GnRH Antagonists Effective Option in IVF
Protocol safer and more effective than GnRH agonists protocol; has similar live-birth rate
FRIDAY, May 13 (HealthDay News) -- The treatment of women with in vitro fertilization (IVF) or intracytoplasmic sperm injection (ICSI) with gonadotrophin-releasing hormone (GnRH) antagonists results in a similar live-birth rate, and is associated with a lower incidence of ovarian hyperstimulation syndrome (OHSS) compared to standard treatment with GnRH agonists, according to a meta-analysis published online May 11 in the Cochrane Database of Systematic Reviews.
Hesham G. Al-Inany, M.D., from Cairo University in Egypt, and colleagues compared the efficacy and safety of GnRH antagonists with the more widely used protocol of GnRH agonists (long protocol) for controlled ovarian hyperstimulation in assisted conception cycle. Data were collected from major databases, bibliographies of applicable publications and reviews, and abstracts of major scientific meetings. Forty-five randomized controlled trials (RCTs) were identified, including 7,511 women, comparing the two protocols for women undergoing IVF or ICSI.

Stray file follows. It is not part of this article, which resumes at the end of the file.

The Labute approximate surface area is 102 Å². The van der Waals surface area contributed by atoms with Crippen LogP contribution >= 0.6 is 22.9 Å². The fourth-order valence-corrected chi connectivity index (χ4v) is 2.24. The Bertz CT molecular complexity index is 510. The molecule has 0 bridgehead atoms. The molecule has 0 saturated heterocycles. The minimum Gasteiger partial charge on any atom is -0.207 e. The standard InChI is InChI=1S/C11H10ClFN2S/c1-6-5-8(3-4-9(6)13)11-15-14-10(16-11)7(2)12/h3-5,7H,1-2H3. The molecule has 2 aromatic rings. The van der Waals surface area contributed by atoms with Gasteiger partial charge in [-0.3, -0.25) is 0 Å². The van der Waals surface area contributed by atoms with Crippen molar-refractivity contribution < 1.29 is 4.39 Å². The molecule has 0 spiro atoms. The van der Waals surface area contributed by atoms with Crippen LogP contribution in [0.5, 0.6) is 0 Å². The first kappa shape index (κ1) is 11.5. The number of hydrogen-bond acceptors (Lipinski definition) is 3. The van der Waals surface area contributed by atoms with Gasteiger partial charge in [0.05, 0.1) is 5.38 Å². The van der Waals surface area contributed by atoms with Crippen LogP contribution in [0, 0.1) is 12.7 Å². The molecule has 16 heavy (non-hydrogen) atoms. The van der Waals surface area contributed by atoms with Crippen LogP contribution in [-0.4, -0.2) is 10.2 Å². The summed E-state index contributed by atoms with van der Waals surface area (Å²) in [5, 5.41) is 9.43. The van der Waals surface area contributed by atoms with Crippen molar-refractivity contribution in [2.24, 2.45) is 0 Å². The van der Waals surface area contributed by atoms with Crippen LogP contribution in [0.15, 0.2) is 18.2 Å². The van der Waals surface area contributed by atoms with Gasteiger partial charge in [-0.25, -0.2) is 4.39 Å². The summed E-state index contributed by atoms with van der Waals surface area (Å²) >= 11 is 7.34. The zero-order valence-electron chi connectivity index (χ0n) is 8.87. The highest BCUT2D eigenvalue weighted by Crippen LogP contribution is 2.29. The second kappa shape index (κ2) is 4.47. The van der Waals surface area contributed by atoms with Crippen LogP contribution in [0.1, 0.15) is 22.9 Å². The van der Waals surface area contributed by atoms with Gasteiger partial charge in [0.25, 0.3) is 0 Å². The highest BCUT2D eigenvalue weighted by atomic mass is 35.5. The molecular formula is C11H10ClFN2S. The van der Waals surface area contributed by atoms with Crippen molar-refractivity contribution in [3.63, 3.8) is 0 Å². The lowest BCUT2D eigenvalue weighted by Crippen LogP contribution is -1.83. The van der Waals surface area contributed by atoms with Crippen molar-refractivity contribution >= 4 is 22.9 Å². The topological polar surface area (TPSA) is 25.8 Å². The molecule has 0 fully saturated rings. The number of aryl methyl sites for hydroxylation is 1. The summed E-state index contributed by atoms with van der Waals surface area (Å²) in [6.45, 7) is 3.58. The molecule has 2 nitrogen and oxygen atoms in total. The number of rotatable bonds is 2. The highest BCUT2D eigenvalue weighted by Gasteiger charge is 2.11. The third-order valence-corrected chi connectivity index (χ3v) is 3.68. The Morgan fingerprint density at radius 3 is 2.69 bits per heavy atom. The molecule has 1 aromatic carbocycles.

The investigators found that there was no statistically significant difference in live-birth rates based on nine RCTs or ongoing pregnancy based on data from 28 RCTs. The GnRH antagonist group had a statistically significant lower incidence of OHSS (29 RCTs; odds ratio, 0.43).
"The use of antagonist compared with long GnRH agonist protocols was associated with a large reduction in OHSS and there was no evidence of a difference in live-birth rates," the authors write.